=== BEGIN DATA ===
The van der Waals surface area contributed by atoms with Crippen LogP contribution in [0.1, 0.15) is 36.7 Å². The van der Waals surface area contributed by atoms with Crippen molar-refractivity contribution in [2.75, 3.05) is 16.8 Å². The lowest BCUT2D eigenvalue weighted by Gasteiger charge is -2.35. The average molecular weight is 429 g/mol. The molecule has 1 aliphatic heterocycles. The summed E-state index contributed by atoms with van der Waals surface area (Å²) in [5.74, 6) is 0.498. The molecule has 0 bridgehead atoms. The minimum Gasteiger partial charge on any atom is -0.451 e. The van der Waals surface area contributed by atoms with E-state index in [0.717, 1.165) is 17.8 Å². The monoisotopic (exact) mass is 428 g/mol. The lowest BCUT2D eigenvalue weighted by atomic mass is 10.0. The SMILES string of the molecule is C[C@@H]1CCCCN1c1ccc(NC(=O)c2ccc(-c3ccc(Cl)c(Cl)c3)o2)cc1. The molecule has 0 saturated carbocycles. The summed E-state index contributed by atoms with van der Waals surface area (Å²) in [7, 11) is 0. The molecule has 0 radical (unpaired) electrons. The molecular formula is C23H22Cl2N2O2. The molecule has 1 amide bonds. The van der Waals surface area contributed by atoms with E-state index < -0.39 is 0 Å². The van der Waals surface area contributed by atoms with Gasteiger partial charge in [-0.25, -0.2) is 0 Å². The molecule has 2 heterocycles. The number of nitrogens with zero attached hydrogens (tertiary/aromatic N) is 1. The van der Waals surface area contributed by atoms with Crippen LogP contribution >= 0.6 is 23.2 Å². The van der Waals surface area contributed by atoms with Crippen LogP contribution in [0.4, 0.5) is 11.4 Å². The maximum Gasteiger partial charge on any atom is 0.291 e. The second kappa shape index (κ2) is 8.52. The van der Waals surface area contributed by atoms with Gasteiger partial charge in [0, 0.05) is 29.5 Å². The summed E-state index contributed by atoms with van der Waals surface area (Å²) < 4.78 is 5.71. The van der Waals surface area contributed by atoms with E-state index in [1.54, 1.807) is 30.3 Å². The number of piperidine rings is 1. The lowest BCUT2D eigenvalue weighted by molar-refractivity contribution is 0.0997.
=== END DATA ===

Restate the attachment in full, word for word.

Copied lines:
The van der Waals surface area contributed by atoms with Crippen LogP contribution in [0.1, 0.15) is 36.7 Å². The van der Waals surface area contributed by atoms with Crippen molar-refractivity contribution in [2.75, 3.05) is 16.8 Å². The lowest BCUT2D eigenvalue weighted by Gasteiger charge is -2.35. The average molecular weight is 429 g/mol. The molecule has 1 aliphatic heterocycles. The summed E-state index contributed by atoms with van der Waals surface area (Å²) in [5.74, 6) is 0.498. The molecule has 0 bridgehead atoms. The minimum Gasteiger partial charge on any atom is -0.451 e. The van der Waals surface area contributed by atoms with E-state index in [0.717, 1.165) is 17.8 Å². The monoisotopic (exact) mass is 428 g/mol. The lowest BCUT2D eigenvalue weighted by atomic mass is 10.0. The SMILES string of the molecule is C[C@@H]1CCCCN1c1ccc(NC(=O)c2ccc(-c3ccc(Cl)c(Cl)c3)o2)cc1. The molecule has 0 saturated carbocycles. The summed E-state index contributed by atoms with van der Waals surface area (Å²) in [7, 11) is 0. The molecule has 0 radical (unpaired) electrons. The molecular formula is C23H22Cl2N2O2. The molecule has 1 amide bonds. The van der Waals surface area contributed by atoms with E-state index < -0.39 is 0 Å². The van der Waals surface area contributed by atoms with Gasteiger partial charge in [-0.25, -0.2) is 0 Å². The molecule has 2 heterocycles. The number of nitrogens with zero attached hydrogens (tertiary/aromatic N) is 1. The van der Waals surface area contributed by atoms with Crippen LogP contribution >= 0.6 is 23.2 Å². The van der Waals surface area contributed by atoms with Crippen LogP contribution in [0.4, 0.5) is 11.4 Å². The maximum Gasteiger partial charge on any atom is 0.291 e. The second kappa shape index (κ2) is 8.52. The van der Waals surface area contributed by atoms with Gasteiger partial charge in [0, 0.05) is 29.5 Å². The summed E-state index contributed by atoms with van der Waals surface area (Å²) < 4.78 is 5.71. The van der Waals surface area contributed by atoms with E-state index in [1.54, 1.807) is 30.3 Å². The number of piperidine rings is 1. The lowest BCUT2D eigenvalue weighted by molar-refractivity contribution is 0.0997.